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Air Pollution Increases Risk of Death, Even At Levels Below National Standards: Study

A large-scale national study involving seniors suggests that side effects of air pollution, even at levels deemed safe under national standards, increases the risk of premature death. 

In findings published this week in the The New England Journal of Medicine, Harvard researchers indicate that just a small decrease in the levels of particulate matter in the air across throughout United States could prevent thousands of deaths.

Researchers examined data from more than 60.9 million Medicare beneficiaries over the age of 65, across a seven year period from 2000 to 2012. They analyzed more than 460 million person years of followup.

Air pollution levels were estimated for each person, factoring in the zip code of residence, including urban and rural areas throughout the entire U.S. They focused on fine particulate matter known as PM2.5 and levels of ozone.

If PM2.5 levels could be decreased by 1 microgram per cubic meter nationally, more than 12,000 people could avoid death each year from pollution related causes, according to the findings. If the ozone level could be lowered by 1 part per billion across the U.S., nearly 2,000 lives would be saved annually.

Researchers linked increases of 10 mg per cubic meter in PM2.5 to a seven percent increased risk of death. Similarly, increases of ozone by 10 ppm increased person’s death risk by one percent.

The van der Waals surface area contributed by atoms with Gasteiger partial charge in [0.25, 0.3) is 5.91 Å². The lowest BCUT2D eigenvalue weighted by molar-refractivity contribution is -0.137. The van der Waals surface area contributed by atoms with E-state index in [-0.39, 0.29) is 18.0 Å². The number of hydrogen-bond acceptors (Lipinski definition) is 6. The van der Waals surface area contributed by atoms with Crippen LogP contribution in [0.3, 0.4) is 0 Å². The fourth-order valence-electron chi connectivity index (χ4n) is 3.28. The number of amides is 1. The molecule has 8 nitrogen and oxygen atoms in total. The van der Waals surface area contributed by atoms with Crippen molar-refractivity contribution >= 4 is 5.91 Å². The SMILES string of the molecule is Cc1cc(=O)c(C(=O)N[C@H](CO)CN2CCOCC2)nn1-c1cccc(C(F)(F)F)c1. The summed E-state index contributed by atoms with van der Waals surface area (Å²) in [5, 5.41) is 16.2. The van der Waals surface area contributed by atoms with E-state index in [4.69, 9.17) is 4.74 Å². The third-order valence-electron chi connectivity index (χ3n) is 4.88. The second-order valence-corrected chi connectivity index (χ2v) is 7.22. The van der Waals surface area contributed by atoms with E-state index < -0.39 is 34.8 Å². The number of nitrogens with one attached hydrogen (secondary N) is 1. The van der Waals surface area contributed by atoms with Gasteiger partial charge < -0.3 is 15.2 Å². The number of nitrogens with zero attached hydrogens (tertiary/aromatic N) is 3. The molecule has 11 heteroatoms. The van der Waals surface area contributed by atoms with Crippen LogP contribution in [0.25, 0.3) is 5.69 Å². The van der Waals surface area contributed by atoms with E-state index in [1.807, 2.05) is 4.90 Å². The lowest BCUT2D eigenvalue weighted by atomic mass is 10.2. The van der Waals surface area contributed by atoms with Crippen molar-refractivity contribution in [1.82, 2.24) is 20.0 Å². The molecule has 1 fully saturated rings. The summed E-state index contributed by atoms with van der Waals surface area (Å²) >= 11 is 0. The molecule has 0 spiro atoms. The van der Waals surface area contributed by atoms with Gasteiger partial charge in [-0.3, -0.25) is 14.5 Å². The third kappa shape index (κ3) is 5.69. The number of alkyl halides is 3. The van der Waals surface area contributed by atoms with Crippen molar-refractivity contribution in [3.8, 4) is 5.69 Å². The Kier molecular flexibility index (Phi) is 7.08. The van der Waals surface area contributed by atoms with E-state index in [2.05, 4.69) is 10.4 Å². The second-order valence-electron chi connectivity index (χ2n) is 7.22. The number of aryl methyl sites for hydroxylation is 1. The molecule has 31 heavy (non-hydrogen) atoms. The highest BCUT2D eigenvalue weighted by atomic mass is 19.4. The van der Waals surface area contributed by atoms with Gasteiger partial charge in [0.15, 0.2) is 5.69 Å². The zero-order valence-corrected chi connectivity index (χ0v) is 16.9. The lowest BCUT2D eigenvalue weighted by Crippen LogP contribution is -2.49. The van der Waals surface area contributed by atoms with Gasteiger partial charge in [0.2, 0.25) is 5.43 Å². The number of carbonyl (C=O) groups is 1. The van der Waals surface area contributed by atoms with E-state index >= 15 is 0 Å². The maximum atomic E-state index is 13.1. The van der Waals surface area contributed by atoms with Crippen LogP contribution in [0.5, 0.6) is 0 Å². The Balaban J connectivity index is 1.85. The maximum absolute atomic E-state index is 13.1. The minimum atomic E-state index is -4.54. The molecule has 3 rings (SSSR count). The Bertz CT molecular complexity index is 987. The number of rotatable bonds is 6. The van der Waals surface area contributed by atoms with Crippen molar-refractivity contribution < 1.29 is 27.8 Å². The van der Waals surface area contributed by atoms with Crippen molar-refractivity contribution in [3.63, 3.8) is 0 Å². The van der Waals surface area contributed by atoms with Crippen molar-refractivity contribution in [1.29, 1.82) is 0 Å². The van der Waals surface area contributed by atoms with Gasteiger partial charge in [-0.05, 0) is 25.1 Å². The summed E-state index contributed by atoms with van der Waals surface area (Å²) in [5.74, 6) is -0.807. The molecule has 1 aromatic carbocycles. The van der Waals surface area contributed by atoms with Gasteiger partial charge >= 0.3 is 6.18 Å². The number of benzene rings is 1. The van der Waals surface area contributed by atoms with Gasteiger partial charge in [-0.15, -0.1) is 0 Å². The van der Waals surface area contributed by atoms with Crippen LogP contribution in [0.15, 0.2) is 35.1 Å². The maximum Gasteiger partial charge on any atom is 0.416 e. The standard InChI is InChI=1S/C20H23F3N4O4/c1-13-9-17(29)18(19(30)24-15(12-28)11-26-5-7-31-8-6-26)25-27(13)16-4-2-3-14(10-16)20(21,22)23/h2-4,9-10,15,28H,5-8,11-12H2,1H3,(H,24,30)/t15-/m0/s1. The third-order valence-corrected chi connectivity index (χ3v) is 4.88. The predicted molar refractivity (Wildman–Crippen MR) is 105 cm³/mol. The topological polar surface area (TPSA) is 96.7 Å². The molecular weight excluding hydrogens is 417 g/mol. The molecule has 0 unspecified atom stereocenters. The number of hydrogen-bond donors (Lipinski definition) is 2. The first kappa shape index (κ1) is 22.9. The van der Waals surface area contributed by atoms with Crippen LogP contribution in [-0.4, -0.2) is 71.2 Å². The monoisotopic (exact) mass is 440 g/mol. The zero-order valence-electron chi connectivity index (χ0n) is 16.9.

The increased risk of premature death from air pollution was particularly prominent among men, racial minorities, and low-income populations. In fact, African Americans had a three-fold increased risk of death compared to the national average.

Those findings are in line with claims by environmental justice activists that businesses and corporations, and sometimes the government, are more likely to conduct activities that negatively impact the environment near where minorities work and live, due to their reduced political and financial power.

A study published earlier this year indicated exposure to air pollution increased a child’s risk of developing type 2 diabetes and becoming obese, especially among Latino children. Another study concluded minority families are more likely to live in the path of harmful air pollution.

Increases of PM2.5 by 10 mg per cubic meter in areas where PM2.5 measured less than 12 mg per cubic meter resulted in an increased risk of death by more than 13 percent.

Overall, researchers indicated exposure to air pollution, even at levels below National Ambient Air Quality Standards established by the Environmental Protection Agency (EPA), increased a person’s risk of premature death.

A study published in 2016 by the World Health Organization indicated more than 90 percent of the world’s population lives in areas with high levels of air pollution, increasing their risk of respiratory and cardiovascular diseases. Another report estimated more than 4.5 million people will die from air pollution related causes by the year 2040, unless drastic measures are taken worldwide.

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